Now maybe, if you’re following me on this, some have less programming to shed than others, but this has been the norm, subconscious in many ways, for all this time. There is hope, though. Recent generations are revealing a shift, generally speaking. The problem is that it is a shift to extreme, so that many are confounded by what is happening, and younger generations appear a bit lost because, as usual, parents come with good intentions but a lack of know-how. We haven’t developed the most effective process for nurturing our children to choose wisely and within the context of existing societal rules. The result seems to be a generation of rebellion against those societal norms. I remain hopeful, though, because the problem has been so changed up that we are looking at it differently, and it provides us opportunity to affect a more effective solution.

In the current climate of “freedom of conscience”, I have been pondering what freedom means.  I can’t help but return again and again to words of Byron Katie in Loving What Is: “There is my business, your business and God’s business.”  For the less religiously or spiritually inclined, it might read, “There is my business, your business and nobody’s business.”  And, as George Constanza so eloquently bellows, “You know, we’re living in a society!!”

Living in a society, how do we preserve “my business” or the freedom of the individual?  When it comes to “freedom of conscience”, have we the freedom to apply our conscience to the actions of others?  The answer for me is, quite simply, no.  I apply my conscience to my choices and allow others their conscience and their choices.  This is the freedom to be legislated and what I believe our forefathers were after, a freedom of individual conscience and choice within a societal context despite the conscience of others.

Add to this the application of pragmatism, which has been suggested to be the  foundation for our context of freedom. Pragmatism, as I understand it, recognizes the individual experience.  When individual experience is common to the majority, i.e. killing each other is not acceptable, then laws are made to address the killing of one another.  However, even within these laws, experiential allowances are included.  For instance, the determination of intent is broken down into degrees of murder and manslaughter.  We are allowed to be angry, we just aren’t allowed to infringe on the being of another with our actions.

I hear the cry that conscience is being infringed upon if I have to support the choices of others.  To me, supporting the choices of others has everything to do with living in a society.  We preserve individual choice, mine and yours.  I choose to make a wrong turn on a one-way road and get into an accident.  I have insurance that helps amend that mistaken choice.  Universal healthcare is the preservation of societal finances and well-being by allowing each other our choices while pooling our resources to amend individual mistakes in the least financially detrimental way for both the individual and society.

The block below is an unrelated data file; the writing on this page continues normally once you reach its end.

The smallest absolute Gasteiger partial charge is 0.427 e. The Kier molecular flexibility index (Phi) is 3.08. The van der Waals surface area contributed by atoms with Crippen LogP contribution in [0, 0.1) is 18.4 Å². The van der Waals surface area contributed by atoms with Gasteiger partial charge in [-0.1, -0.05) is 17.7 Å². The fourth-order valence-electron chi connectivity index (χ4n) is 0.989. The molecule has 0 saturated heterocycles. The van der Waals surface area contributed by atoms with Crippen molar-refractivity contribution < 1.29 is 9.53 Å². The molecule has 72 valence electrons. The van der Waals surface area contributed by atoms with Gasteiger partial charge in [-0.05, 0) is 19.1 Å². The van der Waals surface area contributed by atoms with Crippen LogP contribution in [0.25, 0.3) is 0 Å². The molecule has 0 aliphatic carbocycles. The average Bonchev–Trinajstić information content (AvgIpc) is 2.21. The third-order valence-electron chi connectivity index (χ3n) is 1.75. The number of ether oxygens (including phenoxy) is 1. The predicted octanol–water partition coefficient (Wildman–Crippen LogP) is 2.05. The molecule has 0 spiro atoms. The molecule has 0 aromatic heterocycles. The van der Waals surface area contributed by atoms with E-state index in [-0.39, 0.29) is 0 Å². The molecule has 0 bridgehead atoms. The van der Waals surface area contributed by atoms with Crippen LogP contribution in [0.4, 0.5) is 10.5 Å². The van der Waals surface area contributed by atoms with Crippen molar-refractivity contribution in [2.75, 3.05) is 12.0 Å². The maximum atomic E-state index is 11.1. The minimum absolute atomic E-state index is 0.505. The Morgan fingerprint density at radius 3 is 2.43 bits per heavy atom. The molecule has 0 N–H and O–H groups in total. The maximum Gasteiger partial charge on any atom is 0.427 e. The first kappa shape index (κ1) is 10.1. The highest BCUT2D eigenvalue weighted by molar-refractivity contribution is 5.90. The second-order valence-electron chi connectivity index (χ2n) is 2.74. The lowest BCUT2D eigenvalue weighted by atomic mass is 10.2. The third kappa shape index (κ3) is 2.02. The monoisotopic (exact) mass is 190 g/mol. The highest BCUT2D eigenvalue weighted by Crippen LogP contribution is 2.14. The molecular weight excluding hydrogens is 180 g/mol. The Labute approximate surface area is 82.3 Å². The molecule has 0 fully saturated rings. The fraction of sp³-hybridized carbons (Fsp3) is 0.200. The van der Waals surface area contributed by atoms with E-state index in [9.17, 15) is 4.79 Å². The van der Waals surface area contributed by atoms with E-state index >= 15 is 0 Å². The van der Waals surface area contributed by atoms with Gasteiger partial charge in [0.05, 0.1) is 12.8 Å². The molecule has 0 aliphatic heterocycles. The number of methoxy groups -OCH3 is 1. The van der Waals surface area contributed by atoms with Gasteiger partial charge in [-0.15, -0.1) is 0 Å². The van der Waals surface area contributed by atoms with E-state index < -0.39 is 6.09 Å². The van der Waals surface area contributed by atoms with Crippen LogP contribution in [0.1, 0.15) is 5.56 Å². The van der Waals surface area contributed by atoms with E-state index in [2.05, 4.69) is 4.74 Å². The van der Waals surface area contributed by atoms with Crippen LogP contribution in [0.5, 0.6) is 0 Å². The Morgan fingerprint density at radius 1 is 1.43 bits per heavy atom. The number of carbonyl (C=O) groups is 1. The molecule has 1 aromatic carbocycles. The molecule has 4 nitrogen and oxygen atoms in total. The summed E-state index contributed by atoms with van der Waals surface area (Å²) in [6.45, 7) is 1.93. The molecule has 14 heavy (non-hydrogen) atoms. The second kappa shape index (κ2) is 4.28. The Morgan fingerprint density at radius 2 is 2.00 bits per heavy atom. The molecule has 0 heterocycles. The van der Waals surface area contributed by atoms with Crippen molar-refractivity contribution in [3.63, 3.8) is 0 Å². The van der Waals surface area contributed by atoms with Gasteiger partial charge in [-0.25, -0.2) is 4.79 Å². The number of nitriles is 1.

Because, here’s the thing, though we each have an experience of God’s intent, we are not any one of us God or, in secular terms, all-knowing.  There is enough discrepancy of experience of life and its meaning that we have not entered a common experience of it, so how can we be to a point of legislating it?  In fact, it begs the question, is not life and its meaning fully in the hands of God, or certainly outside the realm of human understanding and no one person’s business?  Does any one of us truly have our mind around life and its meaning?  Seems to me that cannot be the case in as much as the meaning of life is the ultimate human inquiry.

In support,

~ Jacqueline

Do you feel it?  Do you sense it?  Do you see it?  There is a paradigm shift of great proportion occurring in our society, the world.  Sound research over the years has led us to better information about parenting, propelling us – finally – out of the “behaviorist era”.  We are discovering that behaviorism is unsuitable, in and of itself, to bestowing on our children the hopes and dreams we have always wished for them – self-worth and self-esteem, an innate sense of direction, loving values.

So, the dawn of the “Millennials” feels disturbing.  It is my observation that “Millennials” represent the extreme pendulum swing encountered in rebellion of out dated tradition and action, though this is the beginning.  As these “Millennials” enter our workforce, they do not respond to the behaviorist ideals of management traditionally effective with a population raised in this way.  We are left feeling uneasy, disturbed, fearful even.  Add to the “Millennials” the general “enlightenment” of the older workforce.  We no longer want our buttons pushed.  We want something to believe in.  Many of those values we held dear as children – because we never lose our life’s essence so evident in childhood – of fairness, of individuality, of self-directed fulfillment, of choice – play out throughout our years, no matter how hard we try to continue “parenting them out”.